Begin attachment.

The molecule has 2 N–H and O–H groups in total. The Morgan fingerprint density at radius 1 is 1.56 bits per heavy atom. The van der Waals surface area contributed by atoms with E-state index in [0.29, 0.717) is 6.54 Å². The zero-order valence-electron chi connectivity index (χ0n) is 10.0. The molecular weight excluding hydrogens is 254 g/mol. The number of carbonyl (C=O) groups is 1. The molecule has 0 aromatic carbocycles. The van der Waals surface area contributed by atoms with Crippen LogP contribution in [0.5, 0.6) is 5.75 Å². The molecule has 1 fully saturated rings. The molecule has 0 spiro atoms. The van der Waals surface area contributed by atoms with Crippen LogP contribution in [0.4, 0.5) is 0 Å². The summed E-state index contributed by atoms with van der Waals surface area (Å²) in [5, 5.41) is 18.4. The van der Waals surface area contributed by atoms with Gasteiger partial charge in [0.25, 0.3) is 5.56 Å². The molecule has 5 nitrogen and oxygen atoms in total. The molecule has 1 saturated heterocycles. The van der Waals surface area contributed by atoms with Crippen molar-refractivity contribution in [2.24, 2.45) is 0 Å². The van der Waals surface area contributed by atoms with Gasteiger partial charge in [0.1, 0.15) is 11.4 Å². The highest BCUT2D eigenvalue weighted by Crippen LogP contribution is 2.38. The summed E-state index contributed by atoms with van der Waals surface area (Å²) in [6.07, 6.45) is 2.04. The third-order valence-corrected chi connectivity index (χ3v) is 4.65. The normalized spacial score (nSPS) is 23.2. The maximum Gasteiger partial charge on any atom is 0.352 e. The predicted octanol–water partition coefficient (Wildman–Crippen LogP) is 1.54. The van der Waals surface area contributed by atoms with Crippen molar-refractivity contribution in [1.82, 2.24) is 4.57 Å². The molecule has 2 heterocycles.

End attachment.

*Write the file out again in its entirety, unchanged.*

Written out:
The molecule has 2 N–H and O–H groups in total. The Morgan fingerprint density at radius 1 is 1.56 bits per heavy atom. The van der Waals surface area contributed by atoms with E-state index in [0.29, 0.717) is 6.54 Å². The zero-order valence-electron chi connectivity index (χ0n) is 10.0. The molecular weight excluding hydrogens is 254 g/mol. The number of carbonyl (C=O) groups is 1. The molecule has 0 aromatic carbocycles. The van der Waals surface area contributed by atoms with Crippen LogP contribution in [0.5, 0.6) is 5.75 Å². The molecule has 1 fully saturated rings. The molecule has 0 spiro atoms. The van der Waals surface area contributed by atoms with Crippen LogP contribution in [0.4, 0.5) is 0 Å². The summed E-state index contributed by atoms with van der Waals surface area (Å²) in [5, 5.41) is 18.4. The van der Waals surface area contributed by atoms with Gasteiger partial charge in [0.25, 0.3) is 5.56 Å². The molecule has 5 nitrogen and oxygen atoms in total. The molecule has 1 saturated heterocycles. The van der Waals surface area contributed by atoms with Crippen molar-refractivity contribution in [2.24, 2.45) is 0 Å². The van der Waals surface area contributed by atoms with Gasteiger partial charge in [0.1, 0.15) is 11.4 Å². The highest BCUT2D eigenvalue weighted by Crippen LogP contribution is 2.38. The summed E-state index contributed by atoms with van der Waals surface area (Å²) in [6.07, 6.45) is 2.04. The third-order valence-corrected chi connectivity index (χ3v) is 4.65. The normalized spacial score (nSPS) is 23.2. The maximum Gasteiger partial charge on any atom is 0.352 e. The predicted octanol–water partition coefficient (Wildman–Crippen LogP) is 1.54. The van der Waals surface area contributed by atoms with Crippen molar-refractivity contribution in [1.82, 2.24) is 4.57 Å². The molecule has 2 heterocycles.